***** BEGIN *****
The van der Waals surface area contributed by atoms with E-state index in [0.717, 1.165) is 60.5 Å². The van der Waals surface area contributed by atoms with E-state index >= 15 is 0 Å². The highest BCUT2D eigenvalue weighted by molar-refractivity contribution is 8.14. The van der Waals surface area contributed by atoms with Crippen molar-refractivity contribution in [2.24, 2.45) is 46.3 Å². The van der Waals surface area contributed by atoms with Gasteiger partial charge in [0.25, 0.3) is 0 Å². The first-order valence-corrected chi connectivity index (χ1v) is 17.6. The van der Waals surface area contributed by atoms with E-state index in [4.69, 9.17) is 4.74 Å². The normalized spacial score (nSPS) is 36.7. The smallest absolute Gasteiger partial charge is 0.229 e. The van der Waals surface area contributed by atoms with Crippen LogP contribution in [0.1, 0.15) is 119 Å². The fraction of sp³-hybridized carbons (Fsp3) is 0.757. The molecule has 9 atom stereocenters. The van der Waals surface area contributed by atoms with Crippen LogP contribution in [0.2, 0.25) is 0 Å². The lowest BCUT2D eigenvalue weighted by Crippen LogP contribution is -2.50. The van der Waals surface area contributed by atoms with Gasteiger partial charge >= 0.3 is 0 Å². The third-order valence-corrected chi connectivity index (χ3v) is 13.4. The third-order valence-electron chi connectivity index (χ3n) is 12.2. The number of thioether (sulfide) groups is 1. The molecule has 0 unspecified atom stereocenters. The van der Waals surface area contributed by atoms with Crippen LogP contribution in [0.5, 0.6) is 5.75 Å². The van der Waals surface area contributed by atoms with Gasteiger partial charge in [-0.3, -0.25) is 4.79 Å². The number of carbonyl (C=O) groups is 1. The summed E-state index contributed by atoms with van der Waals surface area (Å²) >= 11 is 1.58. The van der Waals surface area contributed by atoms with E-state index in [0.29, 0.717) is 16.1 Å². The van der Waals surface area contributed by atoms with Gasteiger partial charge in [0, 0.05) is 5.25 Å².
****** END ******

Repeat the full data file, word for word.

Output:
The van der Waals surface area contributed by atoms with E-state index in [0.717, 1.165) is 60.5 Å². The van der Waals surface area contributed by atoms with E-state index >= 15 is 0 Å². The highest BCUT2D eigenvalue weighted by molar-refractivity contribution is 8.14. The van der Waals surface area contributed by atoms with Crippen molar-refractivity contribution in [2.24, 2.45) is 46.3 Å². The van der Waals surface area contributed by atoms with Gasteiger partial charge in [0.25, 0.3) is 0 Å². The first-order valence-corrected chi connectivity index (χ1v) is 17.6. The van der Waals surface area contributed by atoms with E-state index in [4.69, 9.17) is 4.74 Å². The normalized spacial score (nSPS) is 36.7. The smallest absolute Gasteiger partial charge is 0.229 e. The van der Waals surface area contributed by atoms with Crippen LogP contribution in [0.1, 0.15) is 119 Å². The fraction of sp³-hybridized carbons (Fsp3) is 0.757. The molecule has 9 atom stereocenters. The van der Waals surface area contributed by atoms with Crippen LogP contribution in [0.2, 0.25) is 0 Å². The lowest BCUT2D eigenvalue weighted by Crippen LogP contribution is -2.50. The van der Waals surface area contributed by atoms with Gasteiger partial charge >= 0.3 is 0 Å². The third-order valence-corrected chi connectivity index (χ3v) is 13.4. The third-order valence-electron chi connectivity index (χ3n) is 12.2. The number of thioether (sulfide) groups is 1. The molecule has 0 unspecified atom stereocenters. The van der Waals surface area contributed by atoms with Crippen LogP contribution in [0.5, 0.6) is 5.75 Å². The van der Waals surface area contributed by atoms with Gasteiger partial charge in [-0.3, -0.25) is 4.79 Å². The number of carbonyl (C=O) groups is 1. The summed E-state index contributed by atoms with van der Waals surface area (Å²) >= 11 is 1.58. The van der Waals surface area contributed by atoms with E-state index in [0.29, 0.717) is 16.1 Å². The van der Waals surface area contributed by atoms with Gasteiger partial charge in [0, 0.05) is 5.25 Å².